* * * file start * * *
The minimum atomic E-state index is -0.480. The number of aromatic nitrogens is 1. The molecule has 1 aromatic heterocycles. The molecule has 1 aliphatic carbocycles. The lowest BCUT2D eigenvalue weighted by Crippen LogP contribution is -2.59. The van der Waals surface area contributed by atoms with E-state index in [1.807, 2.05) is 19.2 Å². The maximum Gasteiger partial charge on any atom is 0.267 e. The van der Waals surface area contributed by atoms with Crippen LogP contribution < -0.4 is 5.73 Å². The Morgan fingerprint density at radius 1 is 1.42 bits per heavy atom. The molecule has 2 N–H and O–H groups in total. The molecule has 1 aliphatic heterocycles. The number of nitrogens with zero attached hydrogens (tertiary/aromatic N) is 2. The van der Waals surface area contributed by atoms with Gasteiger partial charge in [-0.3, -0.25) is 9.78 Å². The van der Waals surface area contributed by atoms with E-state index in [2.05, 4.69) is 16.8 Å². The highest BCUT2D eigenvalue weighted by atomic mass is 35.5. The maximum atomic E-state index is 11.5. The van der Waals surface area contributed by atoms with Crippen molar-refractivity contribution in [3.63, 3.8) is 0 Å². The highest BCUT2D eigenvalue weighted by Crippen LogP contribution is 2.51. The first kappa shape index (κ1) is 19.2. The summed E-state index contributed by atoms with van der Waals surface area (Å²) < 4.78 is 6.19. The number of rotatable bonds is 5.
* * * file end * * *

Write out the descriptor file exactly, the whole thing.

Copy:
The minimum atomic E-state index is -0.480. The number of aromatic nitrogens is 1. The molecule has 1 aromatic heterocycles. The molecule has 1 aliphatic carbocycles. The lowest BCUT2D eigenvalue weighted by Crippen LogP contribution is -2.59. The van der Waals surface area contributed by atoms with E-state index in [1.807, 2.05) is 19.2 Å². The maximum Gasteiger partial charge on any atom is 0.267 e. The van der Waals surface area contributed by atoms with Crippen LogP contribution < -0.4 is 5.73 Å². The Morgan fingerprint density at radius 1 is 1.42 bits per heavy atom. The molecule has 2 N–H and O–H groups in total. The molecule has 1 aliphatic heterocycles. The number of nitrogens with zero attached hydrogens (tertiary/aromatic N) is 2. The van der Waals surface area contributed by atoms with Gasteiger partial charge in [-0.3, -0.25) is 9.78 Å². The van der Waals surface area contributed by atoms with E-state index in [2.05, 4.69) is 16.8 Å². The highest BCUT2D eigenvalue weighted by atomic mass is 35.5. The maximum atomic E-state index is 11.5. The van der Waals surface area contributed by atoms with Crippen molar-refractivity contribution in [3.63, 3.8) is 0 Å². The highest BCUT2D eigenvalue weighted by Crippen LogP contribution is 2.51. The first kappa shape index (κ1) is 19.2. The summed E-state index contributed by atoms with van der Waals surface area (Å²) < 4.78 is 6.19. The number of rotatable bonds is 5.